This week, I met with some of my team to talk and muse about our vision of the classical model. Over the course of several days, we shared inspiring words from authors who like to think deeply about true education.
Because I am preparing for next week’s Toward the Quadrivium event, my mind often turns to the loss of beauty in modern education. Stratford Caldecott’s book Beauty for Truth’s Sake is a must-read if you want to challenge the modern distinction made between the arts and the sciences and restore the place of beauty as an essential of true education.
This weekend, I want to leave you with one of his claims to contemplate. He writes,
“The recovery of a contemplative appreciation of numbers and shapes would also herald a renewal of the arts (painting, sculpture, music, architecture, even film). For it is the contemplative dimension that connects us with the source of inspiration and beauty in the cosmos and our own souls” (90).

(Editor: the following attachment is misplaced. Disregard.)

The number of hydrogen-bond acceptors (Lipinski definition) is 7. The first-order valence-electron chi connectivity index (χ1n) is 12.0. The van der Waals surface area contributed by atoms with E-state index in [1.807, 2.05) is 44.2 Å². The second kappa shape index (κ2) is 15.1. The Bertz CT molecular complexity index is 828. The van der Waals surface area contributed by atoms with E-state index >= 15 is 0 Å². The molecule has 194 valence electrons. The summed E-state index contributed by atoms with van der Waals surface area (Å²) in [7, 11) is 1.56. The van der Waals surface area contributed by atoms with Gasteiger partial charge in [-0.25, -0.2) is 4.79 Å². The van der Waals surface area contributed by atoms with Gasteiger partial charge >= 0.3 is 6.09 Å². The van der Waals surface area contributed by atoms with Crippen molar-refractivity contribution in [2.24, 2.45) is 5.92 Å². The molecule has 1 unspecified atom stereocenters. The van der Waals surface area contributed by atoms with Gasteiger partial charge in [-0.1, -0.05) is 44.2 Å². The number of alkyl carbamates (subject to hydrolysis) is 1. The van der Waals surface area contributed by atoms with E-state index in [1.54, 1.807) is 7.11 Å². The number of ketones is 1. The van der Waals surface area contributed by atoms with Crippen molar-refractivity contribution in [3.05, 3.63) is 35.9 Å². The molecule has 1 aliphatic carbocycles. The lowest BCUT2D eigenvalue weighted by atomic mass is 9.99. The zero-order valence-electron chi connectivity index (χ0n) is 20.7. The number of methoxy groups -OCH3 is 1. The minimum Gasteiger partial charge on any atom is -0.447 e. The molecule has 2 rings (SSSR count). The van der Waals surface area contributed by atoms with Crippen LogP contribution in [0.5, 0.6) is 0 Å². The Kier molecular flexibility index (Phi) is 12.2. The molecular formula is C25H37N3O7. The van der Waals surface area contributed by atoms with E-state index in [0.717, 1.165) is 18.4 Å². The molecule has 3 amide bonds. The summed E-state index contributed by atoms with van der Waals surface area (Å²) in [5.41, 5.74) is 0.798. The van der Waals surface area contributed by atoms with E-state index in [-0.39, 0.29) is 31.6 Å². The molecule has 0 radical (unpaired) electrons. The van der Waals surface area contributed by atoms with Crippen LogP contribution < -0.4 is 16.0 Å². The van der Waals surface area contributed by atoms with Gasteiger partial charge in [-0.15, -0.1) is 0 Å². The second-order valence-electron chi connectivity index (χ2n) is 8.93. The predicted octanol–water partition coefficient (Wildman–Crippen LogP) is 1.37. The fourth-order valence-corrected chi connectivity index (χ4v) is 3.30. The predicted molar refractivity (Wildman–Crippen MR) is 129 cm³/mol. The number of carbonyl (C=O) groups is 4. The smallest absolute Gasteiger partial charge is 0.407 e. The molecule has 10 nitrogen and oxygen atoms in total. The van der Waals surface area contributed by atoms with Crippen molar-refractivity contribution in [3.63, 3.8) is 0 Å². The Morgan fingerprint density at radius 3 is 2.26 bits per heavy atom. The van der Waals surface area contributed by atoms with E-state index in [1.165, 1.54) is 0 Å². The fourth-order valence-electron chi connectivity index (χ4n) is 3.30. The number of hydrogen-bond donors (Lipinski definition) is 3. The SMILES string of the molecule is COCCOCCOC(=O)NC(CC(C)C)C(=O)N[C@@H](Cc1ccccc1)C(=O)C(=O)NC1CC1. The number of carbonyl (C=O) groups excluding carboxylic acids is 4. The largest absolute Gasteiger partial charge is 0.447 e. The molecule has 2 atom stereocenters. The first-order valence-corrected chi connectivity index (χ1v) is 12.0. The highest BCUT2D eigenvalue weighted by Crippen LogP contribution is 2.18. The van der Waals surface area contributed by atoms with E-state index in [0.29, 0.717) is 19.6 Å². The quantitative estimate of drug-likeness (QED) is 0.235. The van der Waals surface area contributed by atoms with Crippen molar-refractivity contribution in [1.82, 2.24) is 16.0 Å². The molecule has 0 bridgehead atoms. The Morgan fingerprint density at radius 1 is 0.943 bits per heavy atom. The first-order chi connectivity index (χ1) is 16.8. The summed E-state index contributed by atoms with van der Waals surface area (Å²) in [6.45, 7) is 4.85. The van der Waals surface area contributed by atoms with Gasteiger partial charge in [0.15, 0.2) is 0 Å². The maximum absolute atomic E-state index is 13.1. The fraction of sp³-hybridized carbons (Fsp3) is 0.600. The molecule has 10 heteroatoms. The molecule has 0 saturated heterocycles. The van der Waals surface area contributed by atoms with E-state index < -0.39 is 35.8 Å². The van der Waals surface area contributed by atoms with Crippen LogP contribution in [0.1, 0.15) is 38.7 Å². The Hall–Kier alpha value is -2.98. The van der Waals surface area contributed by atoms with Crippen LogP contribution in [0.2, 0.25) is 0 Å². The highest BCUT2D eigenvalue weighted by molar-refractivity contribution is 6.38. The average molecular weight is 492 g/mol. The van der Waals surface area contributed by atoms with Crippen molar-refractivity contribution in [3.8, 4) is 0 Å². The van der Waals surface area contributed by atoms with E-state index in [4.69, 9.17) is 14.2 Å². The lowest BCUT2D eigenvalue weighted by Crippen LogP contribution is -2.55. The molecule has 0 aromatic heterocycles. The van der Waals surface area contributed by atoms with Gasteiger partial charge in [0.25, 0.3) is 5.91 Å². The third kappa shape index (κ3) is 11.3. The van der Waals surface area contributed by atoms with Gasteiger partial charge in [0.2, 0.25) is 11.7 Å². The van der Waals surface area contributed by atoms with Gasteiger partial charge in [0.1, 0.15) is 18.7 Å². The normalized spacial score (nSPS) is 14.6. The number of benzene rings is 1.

So, my questions for you are, how can we grow a contemplative appreciation of numbers and shapes—that is, arithmetic and geometry—and how can doing that bring about a renewal of the arts?
Think on these questions, and as you pursue answers, I hope you will join us first for Toward the Quadrivium, to enjoy the art of harmonics, and then for our *free* Parent Practicums, where you will learn practical methods to make your family’s home school bilingual in the language of numbers.